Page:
A post-holiday stroll in New York City today by FFZ correspondents Tim and Erica showed this weathered but intact exterior Fallout Shelter sign on the Hudson Park branch of the New York Public Library.

Despite announcing a campaign two years ago to remove Fallout Shelter signs from their buildings, New York still has many signs intact throughout the five boroughs.

A welcome sight going into the new year, and new decade.

Happy Holidays and Happy New Year from Fallout Five Zero

©️ 2019 Fallout Five Zero

Images taken and owned by Tim and Erica, FFZ correspondents and used with permission.



In 1962, a bunch of signs were put up brand new

 

A recently discovered photo from the National Archive shows a Fallout Shelter sign being hung at the former Christopher Columbus High School in the North End (now residences) on December 3, 1962.

The photo description says this sign was being hung on the North Bennett Street side of the school, and it has since been removed. However, one sign remains facing Tileston Street 

The two photos below, also from the National Archives, show interior signs hung at the same school and both photos were also dated December 3, 1962.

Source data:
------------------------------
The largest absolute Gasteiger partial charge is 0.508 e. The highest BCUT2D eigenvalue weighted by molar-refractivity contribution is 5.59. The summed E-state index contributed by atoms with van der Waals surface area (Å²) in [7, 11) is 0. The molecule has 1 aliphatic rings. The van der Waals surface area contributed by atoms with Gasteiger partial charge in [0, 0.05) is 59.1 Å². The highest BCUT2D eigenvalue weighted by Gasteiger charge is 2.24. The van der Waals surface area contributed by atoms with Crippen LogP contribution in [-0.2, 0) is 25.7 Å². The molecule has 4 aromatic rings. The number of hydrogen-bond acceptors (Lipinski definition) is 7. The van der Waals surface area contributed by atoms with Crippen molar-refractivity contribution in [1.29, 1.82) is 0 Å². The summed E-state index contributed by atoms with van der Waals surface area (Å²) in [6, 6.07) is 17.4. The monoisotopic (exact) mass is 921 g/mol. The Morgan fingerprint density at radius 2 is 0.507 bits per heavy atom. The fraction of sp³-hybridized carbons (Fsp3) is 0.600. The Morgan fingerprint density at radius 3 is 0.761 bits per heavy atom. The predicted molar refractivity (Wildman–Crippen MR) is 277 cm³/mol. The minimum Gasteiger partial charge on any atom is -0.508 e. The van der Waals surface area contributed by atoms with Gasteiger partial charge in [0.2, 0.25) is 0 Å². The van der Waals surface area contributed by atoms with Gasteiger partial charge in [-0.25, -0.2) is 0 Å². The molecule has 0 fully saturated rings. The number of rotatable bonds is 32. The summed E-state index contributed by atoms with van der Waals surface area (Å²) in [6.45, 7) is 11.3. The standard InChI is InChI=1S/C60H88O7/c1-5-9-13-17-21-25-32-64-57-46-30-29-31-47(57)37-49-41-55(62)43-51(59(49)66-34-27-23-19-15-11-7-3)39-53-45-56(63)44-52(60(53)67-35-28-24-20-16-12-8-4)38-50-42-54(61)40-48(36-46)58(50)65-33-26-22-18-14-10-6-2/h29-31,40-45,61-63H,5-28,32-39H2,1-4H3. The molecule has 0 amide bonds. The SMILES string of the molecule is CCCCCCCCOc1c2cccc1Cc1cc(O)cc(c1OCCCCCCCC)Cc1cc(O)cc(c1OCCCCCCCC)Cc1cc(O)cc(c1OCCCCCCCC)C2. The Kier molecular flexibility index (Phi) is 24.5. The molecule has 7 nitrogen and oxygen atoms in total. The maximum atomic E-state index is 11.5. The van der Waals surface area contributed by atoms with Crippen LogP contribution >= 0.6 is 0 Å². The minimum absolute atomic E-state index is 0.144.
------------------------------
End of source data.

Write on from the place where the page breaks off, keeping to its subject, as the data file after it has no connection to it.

The first photo appears to go into a boiler room or storage area, while the second is in the cafeteria and lists a capacity of 200. All the interior signs are believed to be gone. 

These signs were posted almost a month after the first sign was posted in Massachusetts at the State House.

© 2019 Fallout Five Zero

Exterior photo retrieved from Archive.org on December 3, 2019

First Interior photo retrieved from Archive.org on November 20, 2019

Second interior photo retrieved from Archive.org on December 3, 2019

Modern photos of former Columbus High School taken in November 2019 and property of Fallout Five Zero

A Sign Sits on The Inevitable Chopping Block

This view last Sunday shows one of the buildings of the Whittier Street projects almost completely demolished, and the lone Fallout Shelter sign on the building awaiting it’s fate.

Like many other city owned housing developments, several of the buildings here were designated as shelters. As of today, however, only one building with a sign remains. The rest have been demolished and replaced with new construction.

© 2019 Fallout Five Zero